The MMD Board really are a very capable and hard working group, and devoted to the cause of musical theatre and the aims of our organisation. They work well together and understand that encouragement, advice and support are critical elements in the contribution they make. I’ve run a theatre (Greenwich), an independent company (Cut and Thrust), and been an associate at Chichester – so perhaps I have some insight on how teams work, how to deal with funding bodies, and how the politics must never overwhelm the main aims of a company: in our case – helping writers and composers to develop, become established and contribute new work to the culture. I’ve directed and written musicals. I contributed book and some lyrics for IT’S A WONDERFUL LIFE – music by Steve Brown – which had its first outing at The Wolsey (Ipswich). I directed, and latterly contributed some book ideas, for productions of THREE MUSKETEERS at The University of South Florida, The North Shore Theatre, Boston and the Rose, Kingston. We presented a number of musicals at Greenwich – including a great version of SIDE BY SIDE BY SONDHEIM with Dawn French as host. I hope that all of these experiences mean I can represent and empathise with the MMD membership.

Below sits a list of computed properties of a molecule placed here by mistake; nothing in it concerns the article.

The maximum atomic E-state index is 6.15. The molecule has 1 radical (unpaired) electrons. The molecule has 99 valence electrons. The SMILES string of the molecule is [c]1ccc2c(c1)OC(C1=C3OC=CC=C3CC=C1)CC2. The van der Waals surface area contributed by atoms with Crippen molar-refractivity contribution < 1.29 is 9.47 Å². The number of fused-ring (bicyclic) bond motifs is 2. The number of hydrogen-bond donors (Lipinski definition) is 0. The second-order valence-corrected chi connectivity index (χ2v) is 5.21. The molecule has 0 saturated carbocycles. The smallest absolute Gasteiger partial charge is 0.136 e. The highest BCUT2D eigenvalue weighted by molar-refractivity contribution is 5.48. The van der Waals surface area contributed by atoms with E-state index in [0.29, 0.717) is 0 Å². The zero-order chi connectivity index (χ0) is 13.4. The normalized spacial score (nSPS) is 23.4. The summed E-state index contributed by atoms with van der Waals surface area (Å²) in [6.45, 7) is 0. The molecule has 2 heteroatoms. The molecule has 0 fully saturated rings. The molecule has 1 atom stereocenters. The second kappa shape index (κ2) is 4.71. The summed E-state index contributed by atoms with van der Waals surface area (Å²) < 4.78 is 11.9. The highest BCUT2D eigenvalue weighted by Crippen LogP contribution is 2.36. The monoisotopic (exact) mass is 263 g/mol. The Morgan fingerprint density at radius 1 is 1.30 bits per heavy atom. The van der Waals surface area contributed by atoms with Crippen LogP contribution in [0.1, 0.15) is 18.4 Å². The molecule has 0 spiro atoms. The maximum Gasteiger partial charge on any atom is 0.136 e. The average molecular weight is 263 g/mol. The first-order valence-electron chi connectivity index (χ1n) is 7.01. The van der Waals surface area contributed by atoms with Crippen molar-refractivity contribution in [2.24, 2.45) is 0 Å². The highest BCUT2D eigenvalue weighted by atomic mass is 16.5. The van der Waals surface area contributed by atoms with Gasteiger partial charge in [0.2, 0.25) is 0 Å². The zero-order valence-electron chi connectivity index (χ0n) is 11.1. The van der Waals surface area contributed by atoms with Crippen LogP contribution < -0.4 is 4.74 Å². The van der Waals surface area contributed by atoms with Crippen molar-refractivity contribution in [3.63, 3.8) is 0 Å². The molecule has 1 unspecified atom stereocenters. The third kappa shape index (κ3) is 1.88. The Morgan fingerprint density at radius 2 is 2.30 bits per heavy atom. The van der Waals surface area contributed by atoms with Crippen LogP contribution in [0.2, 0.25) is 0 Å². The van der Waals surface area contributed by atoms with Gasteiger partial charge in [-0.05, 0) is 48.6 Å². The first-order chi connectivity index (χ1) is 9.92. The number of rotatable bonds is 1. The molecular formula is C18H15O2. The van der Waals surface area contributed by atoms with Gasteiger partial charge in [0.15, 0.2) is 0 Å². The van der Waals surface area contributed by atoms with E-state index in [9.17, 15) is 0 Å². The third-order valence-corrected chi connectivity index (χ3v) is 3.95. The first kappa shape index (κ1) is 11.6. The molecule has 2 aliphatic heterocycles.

How has MMD changed since you joined the board?
It’s become immeasurably stronger and enjoys a much more significant public profile. The range of development opportunities, masterclasses, bursaries, competitions, placements and so on – has increased hugely. There is a confidence and verve to its operation which is truly impressive. The recent success acquiring Arts Council funding was a big step forward, though it’s important to make clear that ever since I was on the board, vigorous efforts have been made to engage with ACE (or whatever it was back in 2001…). All the officers of Mercury have leant their time and devotion to nudging MMD in to the limelight. Particular respect to Georgina Bexon, Neil Marcus and our new and magnificent leader Victoria Saxton!
What are your hopes for the organisation?
To help all its members in as many ways as possible. Introducing talented composers to clever lyricists, book writers to composers, teams of all three to directors, workshop opportunities, theatres and the widest possible public. But also mentoring new writers, providing some support and direction in those bleak moments when a bunch of good ideas just won’t gel, introducing our members to experienced practitioners who can HELP, nurturing green shoots. I’d like us to open up new destinations for musical theatre, to make smaller groups around the country – schools, colleges, community groups – understand that a new musical isn’t beyond them.
Who are your heroes and why?